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British grocers adding home loans to their usual line of vegetables

March 5, 1997

YORK, England (AP) _ It hardly looks like the start of a financial revolution: a spartan kiosk in a Sainsbury supermarket, with a few pamphlets on banking and a red telephone hotline to some Scottish bankers.

But the promise of interest rates of 5.75 percent on instant access accounts, several points higher than the rates downtown banks offer, gets shoppers’ attention.

``I’m very impressed,″ said Ian Juden, whose wife suggested he check out the new Sainsbury’s Bank. ``If they come up with these sorts of rates on pensions, it’s going to be very, very good.″

Britain’s biggest grocery chains, long locked in a battle for loyal customers, are moving into banking. The change could increase their business and pose a fresh challenge to Britain’s traditional banking industry.

Not that everybody is impressed. Some people think grocers should stick to their meats and vegetables.

``I certainly wouldn’t bank with them,″ said Pauline Boddy, a retiree who was packing groceries onto her bicycle. ``I may be a bit old-fashioned, but banking’s banking. They’re merchants and shopkeepers. I think they should stick to what they know.″

Sainsbury points out the banking will be done by real bankers from the Bank of Scotland, which owns a minority stake of 45 percent in Sainsbury’s Bank.

Late last month, 244 Sainsbury’s Banks opened in northern England and Scotland, offering credit cards and savings accounts and soon to expand into home mortgages, personal loans and pension plans as the banks open nationwide. Rival supermarket chains Tesco and Safeway have similar ventures planned.

Although grocery shoppers in the United States can often do their banking at in-store branches of institutions such as Wells Fargo and the Bank of America, the trend in Britain is different. Sainsbury controls its own, newly licensed bank.

There are two goals: to entice customers to shop more at Sainsbury and to turn a profit in the bank.

Although Sainsbury’s Bank offers high interest rates on deposits, the bank’s CEO, former Bank of Scotland executive Rodger McArthur, dismissed the idea of going after customers by offering cut-rate payments on home mortgages or credit cards. That could land a bank into trouble if bad loans pile up.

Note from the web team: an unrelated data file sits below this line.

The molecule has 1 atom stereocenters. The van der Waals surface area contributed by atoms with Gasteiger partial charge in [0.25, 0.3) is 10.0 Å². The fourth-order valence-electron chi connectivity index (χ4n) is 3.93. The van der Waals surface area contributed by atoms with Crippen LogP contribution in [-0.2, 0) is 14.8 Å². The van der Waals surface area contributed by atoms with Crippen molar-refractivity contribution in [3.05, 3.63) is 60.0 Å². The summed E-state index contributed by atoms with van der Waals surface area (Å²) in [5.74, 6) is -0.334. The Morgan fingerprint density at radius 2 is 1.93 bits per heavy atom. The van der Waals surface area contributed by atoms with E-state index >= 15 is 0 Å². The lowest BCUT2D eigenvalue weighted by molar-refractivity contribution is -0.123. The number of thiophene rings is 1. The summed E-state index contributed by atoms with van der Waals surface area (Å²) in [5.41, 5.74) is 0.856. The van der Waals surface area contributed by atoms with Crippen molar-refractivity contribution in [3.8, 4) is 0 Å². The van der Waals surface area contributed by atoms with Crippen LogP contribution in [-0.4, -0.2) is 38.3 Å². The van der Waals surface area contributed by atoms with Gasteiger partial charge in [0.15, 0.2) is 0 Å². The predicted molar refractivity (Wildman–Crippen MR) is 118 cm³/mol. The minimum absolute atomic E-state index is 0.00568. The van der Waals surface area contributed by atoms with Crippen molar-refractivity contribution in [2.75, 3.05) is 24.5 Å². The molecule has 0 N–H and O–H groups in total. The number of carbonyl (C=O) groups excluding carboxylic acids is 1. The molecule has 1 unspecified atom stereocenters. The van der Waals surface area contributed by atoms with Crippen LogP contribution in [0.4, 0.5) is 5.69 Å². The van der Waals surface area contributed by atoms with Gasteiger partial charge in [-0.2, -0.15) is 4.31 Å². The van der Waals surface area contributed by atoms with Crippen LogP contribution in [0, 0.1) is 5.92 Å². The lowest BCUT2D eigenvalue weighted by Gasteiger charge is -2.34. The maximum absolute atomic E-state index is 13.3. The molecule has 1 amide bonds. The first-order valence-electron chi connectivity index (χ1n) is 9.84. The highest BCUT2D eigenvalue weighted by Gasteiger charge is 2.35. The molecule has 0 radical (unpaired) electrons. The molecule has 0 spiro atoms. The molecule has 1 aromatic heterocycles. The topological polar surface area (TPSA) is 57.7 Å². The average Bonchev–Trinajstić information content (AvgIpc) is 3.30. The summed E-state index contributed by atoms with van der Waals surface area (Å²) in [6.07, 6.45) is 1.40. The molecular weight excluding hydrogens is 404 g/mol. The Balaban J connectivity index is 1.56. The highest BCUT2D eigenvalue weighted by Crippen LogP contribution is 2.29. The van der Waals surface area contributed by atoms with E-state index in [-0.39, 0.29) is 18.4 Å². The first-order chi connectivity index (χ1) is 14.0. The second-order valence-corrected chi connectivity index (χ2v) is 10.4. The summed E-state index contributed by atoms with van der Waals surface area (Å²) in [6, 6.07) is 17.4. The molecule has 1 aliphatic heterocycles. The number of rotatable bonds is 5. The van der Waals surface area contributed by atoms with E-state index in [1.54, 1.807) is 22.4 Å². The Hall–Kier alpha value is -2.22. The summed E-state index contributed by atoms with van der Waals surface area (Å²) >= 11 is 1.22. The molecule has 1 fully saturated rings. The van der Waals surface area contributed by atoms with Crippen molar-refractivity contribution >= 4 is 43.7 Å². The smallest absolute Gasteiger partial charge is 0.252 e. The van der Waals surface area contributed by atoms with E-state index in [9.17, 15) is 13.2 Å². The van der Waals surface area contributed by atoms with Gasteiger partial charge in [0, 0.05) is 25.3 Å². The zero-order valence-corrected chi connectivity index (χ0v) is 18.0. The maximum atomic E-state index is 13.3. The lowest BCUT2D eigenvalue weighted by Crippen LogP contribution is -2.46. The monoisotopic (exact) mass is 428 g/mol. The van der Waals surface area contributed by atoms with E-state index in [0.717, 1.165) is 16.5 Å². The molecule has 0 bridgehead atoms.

Sainsbury’s Bank could instead offer its good clients special deals in the grocery stores, he said.

With startup costs to date of 6 million pounds, or $9.6 million, McArthur hopes to gain 250,000 to 300,000 Sainsbury’s Bank customers in the first year and turn a profit within two years.

Analysts point to a big potential pitfall: Customers often love their grocery stores but hate their banks. Does Sainsbury run the risk of losing good supermarket customers by telling them they’re bad credit risks?

``It’s a delicate area,″ McArthur acknowledged. ``In all our dealings, the underlying principal must be sound banking. If a customer needs to be declined on approval for a credit card, the customer will be declined on the basics of sound banking and the reasons will be explained to the customer.″

More gently than a regular commercial bank might explain things, McArthur added.

The supermarkets’ thrust into banking could spell bad news for Britain’s top four banks: Barclays, National Westminster, Midland and Lloyds TSB. They have nothing to gain and, potentially, customers to lose if the grocery banks do well.

The groceries have the advantage of countless good retail locations that are frequented by millions of Britons every week.

The supermarkets already have devastated many other specialist businesses, such as butchers, bakers, fish mongers, wine merchants and others that closed up shop throughout Britain, unable to compete with huge suburban stores that stock virtually everything.

For now, the big banks are left watching as the supermarkets attain their banking expertise by teaming up with medium-sized partners who run less risk of cannibalizing their customer base.

Tesco recently started a venture with the Royal Bank of Scotland after a bustup with NatWest, its partner in an earlier and smaller deal.

NatWest had run a Tesco club card service similar to airline frequent flier miles. The bank’s executives balked late last year when Tesco told them it wanted to offer home mortgages, personal loans and pensions _ exclusively under the Tesco brand name.

``It was clear from the start they did not see us as an equal partner,″ said NatWest spokesman Godfrey Davis.

``We do all those services at NatWest Bank and we do them very nicely, thank you. We’ve been around for over 300 years as a bank. We don’t see any advantage to ourselves or our customers to weaken that image.″

Tesco dumped NatWest and the Tesco chairman, Lord MacLaurin, left the bank’s board of directors.

Some grocers are staying out of the fray. The big supermarket company ASDA said all it wants to do is undercut the competition on food prices.

``That’s what we’re best at and what we think our customers want,″ ASDA spokesman Phil Reed said. ``That’s why we haven’t gotten into financial services or other peripheral activities.″

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